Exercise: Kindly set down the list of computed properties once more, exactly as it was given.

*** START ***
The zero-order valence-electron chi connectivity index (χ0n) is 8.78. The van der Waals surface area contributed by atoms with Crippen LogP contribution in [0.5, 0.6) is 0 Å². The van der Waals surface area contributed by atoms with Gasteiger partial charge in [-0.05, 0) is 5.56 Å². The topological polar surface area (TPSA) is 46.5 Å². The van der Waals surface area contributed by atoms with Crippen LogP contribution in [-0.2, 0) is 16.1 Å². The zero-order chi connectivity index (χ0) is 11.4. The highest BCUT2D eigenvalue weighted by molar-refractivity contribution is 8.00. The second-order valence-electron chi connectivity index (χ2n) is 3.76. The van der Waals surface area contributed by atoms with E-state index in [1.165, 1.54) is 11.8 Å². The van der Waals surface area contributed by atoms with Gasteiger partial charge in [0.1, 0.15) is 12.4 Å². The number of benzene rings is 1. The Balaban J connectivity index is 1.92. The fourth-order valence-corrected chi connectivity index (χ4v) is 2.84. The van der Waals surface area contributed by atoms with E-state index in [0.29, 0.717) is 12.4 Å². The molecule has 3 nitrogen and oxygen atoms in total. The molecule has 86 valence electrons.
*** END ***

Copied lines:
The zero-order valence-electron chi connectivity index (χ0n) is 8.78. The van der Waals surface area contributed by atoms with Crippen LogP contribution in [0.5, 0.6) is 0 Å². The van der Waals surface area contributed by atoms with Gasteiger partial charge in [-0.05, 0) is 5.56 Å². The topological polar surface area (TPSA) is 46.5 Å². The van der Waals surface area contributed by atoms with Crippen LogP contribution in [-0.2, 0) is 16.1 Å². The zero-order chi connectivity index (χ0) is 11.4. The highest BCUT2D eigenvalue weighted by molar-refractivity contribution is 8.00. The second-order valence-electron chi connectivity index (χ2n) is 3.76. The van der Waals surface area contributed by atoms with E-state index in [1.165, 1.54) is 11.8 Å². The van der Waals surface area contributed by atoms with Gasteiger partial charge in [0.1, 0.15) is 12.4 Å². The number of benzene rings is 1. The Balaban J connectivity index is 1.92. The fourth-order valence-corrected chi connectivity index (χ4v) is 2.84. The van der Waals surface area contributed by atoms with E-state index in [0.29, 0.717) is 12.4 Å². The molecule has 3 nitrogen and oxygen atoms in total. The molecule has 86 valence electrons.